This begins by specializing in a certain type of construction: the specific category or segment of the industry your company chooses to focus on. For example, you might specialize in residential, commercial, industrial, or infrastructure projects. This choice determines the kind of projects you undertake, the expertise required, and the target clientele.
Then, you can narrow your specialty even more. For example, your construction business could focus on building new residential homes in a specific city. With enough demand, you could specialize even further—for example, on constructing colonial-style homes or townhomes.
Establishing a niche enables your business to focus on what you do best. You’ll need less equipment than if you were trying to perform many different types of construction. In addition, you can bring on a smaller group of subcontractors who have experience working with your company.
While you may want to turn jobs down if they’re outside your target market, customers will know exactly who to call when they need a job done that’s within your company’s scope.
Hire employees who care about their work
Hiring the right employees is crucial in any business—but especially in construction. Your employees should care that work is performed safely and correctly, or else you could end up having to make costly changes to a nearly finished project.
Hiring dependable project managers and foremen is particularly important. Most of the time, you won’t be present at job sites, so you’re relying on these employees to represent your company and ensure projects are completed on time and within budget.
Including practical assessments like on-site task simulations in your hiring process can help you evaluate candidates’ knowledge, problem-solving abilities, and communication skills. You should also ask for references—there’s a good chance a candidate has worked for other construction companies in your area in the past.
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Offer ongoing training for employees
Offering ongoing training for your employees—for example, through training courses and construction certifications—is a great way to boost their skills and ensure they’re current on the latest industry trends. It’s also an opportunity to improve employee morale and show your dedication to quality and safety.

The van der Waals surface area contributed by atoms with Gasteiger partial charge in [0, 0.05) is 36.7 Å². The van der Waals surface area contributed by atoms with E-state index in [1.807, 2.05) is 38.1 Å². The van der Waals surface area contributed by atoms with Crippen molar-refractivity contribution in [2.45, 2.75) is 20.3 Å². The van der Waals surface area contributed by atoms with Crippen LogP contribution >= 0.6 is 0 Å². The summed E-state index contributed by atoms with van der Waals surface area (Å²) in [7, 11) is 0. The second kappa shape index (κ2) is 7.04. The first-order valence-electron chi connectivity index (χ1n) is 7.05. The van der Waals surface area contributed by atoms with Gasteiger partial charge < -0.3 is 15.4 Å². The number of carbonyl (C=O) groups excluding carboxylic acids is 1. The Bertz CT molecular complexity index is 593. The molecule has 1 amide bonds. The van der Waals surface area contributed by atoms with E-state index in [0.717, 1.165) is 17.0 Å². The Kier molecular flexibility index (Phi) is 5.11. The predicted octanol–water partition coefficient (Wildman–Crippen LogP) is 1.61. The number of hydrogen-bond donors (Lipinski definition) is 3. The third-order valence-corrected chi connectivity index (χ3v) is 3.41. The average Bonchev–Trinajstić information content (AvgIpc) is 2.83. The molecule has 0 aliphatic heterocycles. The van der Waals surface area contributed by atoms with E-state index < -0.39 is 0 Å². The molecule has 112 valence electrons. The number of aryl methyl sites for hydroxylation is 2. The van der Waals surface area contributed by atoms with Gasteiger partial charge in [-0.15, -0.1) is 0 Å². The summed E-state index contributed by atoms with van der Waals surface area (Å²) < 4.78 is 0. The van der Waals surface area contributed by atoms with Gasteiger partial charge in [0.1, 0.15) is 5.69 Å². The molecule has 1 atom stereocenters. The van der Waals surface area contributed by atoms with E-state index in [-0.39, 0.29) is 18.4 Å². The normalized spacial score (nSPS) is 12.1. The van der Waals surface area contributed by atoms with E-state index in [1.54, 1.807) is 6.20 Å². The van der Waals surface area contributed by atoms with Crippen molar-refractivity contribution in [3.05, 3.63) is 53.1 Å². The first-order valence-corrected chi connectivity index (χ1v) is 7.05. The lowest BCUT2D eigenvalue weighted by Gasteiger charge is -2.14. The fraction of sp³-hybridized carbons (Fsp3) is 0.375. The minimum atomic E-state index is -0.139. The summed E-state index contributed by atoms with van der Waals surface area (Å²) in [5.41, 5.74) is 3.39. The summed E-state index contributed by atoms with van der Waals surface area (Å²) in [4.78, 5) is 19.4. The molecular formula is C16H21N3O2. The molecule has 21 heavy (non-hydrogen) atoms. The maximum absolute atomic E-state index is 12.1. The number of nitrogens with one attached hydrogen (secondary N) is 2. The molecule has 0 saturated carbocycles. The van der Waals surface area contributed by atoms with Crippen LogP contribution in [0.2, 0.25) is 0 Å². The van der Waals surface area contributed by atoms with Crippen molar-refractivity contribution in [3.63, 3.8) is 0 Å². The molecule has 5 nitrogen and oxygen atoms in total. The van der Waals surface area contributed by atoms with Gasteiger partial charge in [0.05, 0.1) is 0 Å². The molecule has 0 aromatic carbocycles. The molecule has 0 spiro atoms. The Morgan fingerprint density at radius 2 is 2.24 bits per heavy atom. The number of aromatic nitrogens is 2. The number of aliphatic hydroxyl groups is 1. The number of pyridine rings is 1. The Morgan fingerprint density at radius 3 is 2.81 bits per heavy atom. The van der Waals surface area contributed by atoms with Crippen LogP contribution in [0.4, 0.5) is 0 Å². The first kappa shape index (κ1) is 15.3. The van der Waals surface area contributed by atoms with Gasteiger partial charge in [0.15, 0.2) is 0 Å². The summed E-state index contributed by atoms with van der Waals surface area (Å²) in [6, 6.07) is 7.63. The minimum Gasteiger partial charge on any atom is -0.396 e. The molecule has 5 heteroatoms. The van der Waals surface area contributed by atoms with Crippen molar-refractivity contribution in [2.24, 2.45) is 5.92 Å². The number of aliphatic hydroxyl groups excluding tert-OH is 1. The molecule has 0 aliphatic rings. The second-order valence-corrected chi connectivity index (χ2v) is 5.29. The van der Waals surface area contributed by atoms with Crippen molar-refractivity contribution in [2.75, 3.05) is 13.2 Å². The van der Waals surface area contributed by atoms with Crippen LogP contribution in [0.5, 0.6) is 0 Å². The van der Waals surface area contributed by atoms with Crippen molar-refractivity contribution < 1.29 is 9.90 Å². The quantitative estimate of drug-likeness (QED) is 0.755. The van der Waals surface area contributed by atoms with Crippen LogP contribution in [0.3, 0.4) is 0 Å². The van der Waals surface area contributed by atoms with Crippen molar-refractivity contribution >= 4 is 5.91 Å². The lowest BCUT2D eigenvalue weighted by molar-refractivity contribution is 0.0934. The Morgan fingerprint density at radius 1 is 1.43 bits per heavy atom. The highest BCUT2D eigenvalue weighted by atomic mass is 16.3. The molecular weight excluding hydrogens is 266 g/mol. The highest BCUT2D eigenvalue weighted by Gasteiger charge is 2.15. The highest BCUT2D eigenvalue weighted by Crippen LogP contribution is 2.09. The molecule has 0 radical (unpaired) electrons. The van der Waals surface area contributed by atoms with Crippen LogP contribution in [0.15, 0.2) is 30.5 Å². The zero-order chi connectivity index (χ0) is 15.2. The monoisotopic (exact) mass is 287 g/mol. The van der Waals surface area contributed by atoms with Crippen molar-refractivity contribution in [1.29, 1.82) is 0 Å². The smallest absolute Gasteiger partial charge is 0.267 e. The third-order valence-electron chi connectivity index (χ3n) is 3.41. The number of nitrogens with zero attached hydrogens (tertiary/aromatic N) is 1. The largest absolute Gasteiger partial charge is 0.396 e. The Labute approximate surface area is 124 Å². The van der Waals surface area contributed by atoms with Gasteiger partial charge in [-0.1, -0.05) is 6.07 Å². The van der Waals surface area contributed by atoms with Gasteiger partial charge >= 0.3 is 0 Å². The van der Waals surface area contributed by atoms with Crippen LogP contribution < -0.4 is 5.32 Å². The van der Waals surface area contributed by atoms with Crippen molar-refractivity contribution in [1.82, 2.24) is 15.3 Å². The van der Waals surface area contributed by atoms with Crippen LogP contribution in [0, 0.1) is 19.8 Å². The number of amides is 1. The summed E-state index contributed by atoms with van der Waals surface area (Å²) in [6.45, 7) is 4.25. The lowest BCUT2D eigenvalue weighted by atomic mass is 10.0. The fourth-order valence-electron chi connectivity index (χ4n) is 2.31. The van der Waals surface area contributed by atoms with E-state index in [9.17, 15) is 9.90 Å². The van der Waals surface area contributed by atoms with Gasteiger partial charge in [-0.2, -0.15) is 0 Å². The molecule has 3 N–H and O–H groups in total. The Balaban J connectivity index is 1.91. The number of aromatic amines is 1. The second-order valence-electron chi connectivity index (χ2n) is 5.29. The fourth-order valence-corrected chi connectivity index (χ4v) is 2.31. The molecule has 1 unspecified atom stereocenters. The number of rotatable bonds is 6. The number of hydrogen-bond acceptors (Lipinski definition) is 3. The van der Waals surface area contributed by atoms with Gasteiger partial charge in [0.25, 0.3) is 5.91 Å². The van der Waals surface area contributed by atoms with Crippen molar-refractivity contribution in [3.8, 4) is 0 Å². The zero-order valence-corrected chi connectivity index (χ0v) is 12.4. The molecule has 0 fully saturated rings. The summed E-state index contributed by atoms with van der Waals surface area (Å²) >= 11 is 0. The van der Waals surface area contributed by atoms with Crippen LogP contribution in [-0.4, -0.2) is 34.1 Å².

Ideally, ongoing training should be an integral part of your company culture. That way, employees are enthusiastic about improving their skills instead of viewing training as a burden.
There are several ways to offer construction worker training for your employees. You can offer online video lessons and presentations that employees can watch at their own pace, for example. Alternatively, you can host hands-on training at a current project site. This is especially opportune if a project involves an unusual problem and teachable moment.
🧠 Did You Know?
Connecteam’s employee training software enables you to create your own online training courses that employees can take whenever they want. You can monitor which courses employees have completed and follow up with employees who fall behind.
Deliver a great customer experience
The construction industry doesn’t have a great reputation for customer service. Projects routinely run long or over budget, and project managers aren’t always responsive when customers call with questions.
The upside is that your company can stand out and win more construction contracts by delivering great customer experiences.
To start, be realistic about what your company can achieve when approaching a new project. Use construction estimating software to generate realistic budgets and timelines to present to clients. Plan for supply delays or cost increases that could set your project back, and warn clients about these potential changes far in advance.